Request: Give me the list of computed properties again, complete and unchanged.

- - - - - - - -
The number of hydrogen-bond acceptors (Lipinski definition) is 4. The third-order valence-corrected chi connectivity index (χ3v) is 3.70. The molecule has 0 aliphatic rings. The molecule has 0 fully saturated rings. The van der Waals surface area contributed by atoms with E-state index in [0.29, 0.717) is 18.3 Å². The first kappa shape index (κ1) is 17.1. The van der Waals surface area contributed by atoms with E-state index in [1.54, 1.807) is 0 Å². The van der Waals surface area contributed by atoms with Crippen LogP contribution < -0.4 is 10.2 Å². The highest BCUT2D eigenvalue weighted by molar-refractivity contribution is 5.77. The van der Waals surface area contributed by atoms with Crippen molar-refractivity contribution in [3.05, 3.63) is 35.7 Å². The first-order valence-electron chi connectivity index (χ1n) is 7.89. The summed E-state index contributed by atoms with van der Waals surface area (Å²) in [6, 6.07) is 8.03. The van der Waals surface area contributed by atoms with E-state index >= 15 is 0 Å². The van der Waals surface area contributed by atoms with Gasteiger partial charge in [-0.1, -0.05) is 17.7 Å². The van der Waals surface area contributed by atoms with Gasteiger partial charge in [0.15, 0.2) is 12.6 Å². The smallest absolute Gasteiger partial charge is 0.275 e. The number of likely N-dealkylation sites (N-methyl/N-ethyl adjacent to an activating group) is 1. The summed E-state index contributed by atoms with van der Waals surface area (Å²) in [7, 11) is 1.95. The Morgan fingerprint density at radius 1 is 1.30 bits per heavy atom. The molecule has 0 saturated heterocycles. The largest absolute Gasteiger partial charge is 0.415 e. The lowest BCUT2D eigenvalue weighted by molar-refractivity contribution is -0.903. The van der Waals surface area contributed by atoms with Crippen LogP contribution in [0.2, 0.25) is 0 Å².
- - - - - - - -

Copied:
The number of hydrogen-bond acceptors (Lipinski definition) is 4. The third-order valence-corrected chi connectivity index (χ3v) is 3.70. The molecule has 0 aliphatic rings. The molecule has 0 fully saturated rings. The van der Waals surface area contributed by atoms with E-state index in [0.29, 0.717) is 18.3 Å². The first kappa shape index (κ1) is 17.1. The van der Waals surface area contributed by atoms with E-state index in [1.54, 1.807) is 0 Å². The van der Waals surface area contributed by atoms with Crippen LogP contribution < -0.4 is 10.2 Å². The highest BCUT2D eigenvalue weighted by molar-refractivity contribution is 5.77. The van der Waals surface area contributed by atoms with Crippen molar-refractivity contribution in [3.05, 3.63) is 35.7 Å². The first-order valence-electron chi connectivity index (χ1n) is 7.89. The summed E-state index contributed by atoms with van der Waals surface area (Å²) in [6, 6.07) is 8.03. The van der Waals surface area contributed by atoms with E-state index >= 15 is 0 Å². The van der Waals surface area contributed by atoms with Gasteiger partial charge in [-0.1, -0.05) is 17.7 Å². The van der Waals surface area contributed by atoms with Gasteiger partial charge in [0.15, 0.2) is 12.6 Å². The smallest absolute Gasteiger partial charge is 0.275 e. The number of likely N-dealkylation sites (N-methyl/N-ethyl adjacent to an activating group) is 1. The summed E-state index contributed by atoms with van der Waals surface area (Å²) in [7, 11) is 1.95. The Morgan fingerprint density at radius 1 is 1.30 bits per heavy atom. The molecule has 0 saturated heterocycles. The largest absolute Gasteiger partial charge is 0.415 e. The lowest BCUT2D eigenvalue weighted by molar-refractivity contribution is -0.903. The van der Waals surface area contributed by atoms with Crippen LogP contribution in [0.2, 0.25) is 0 Å².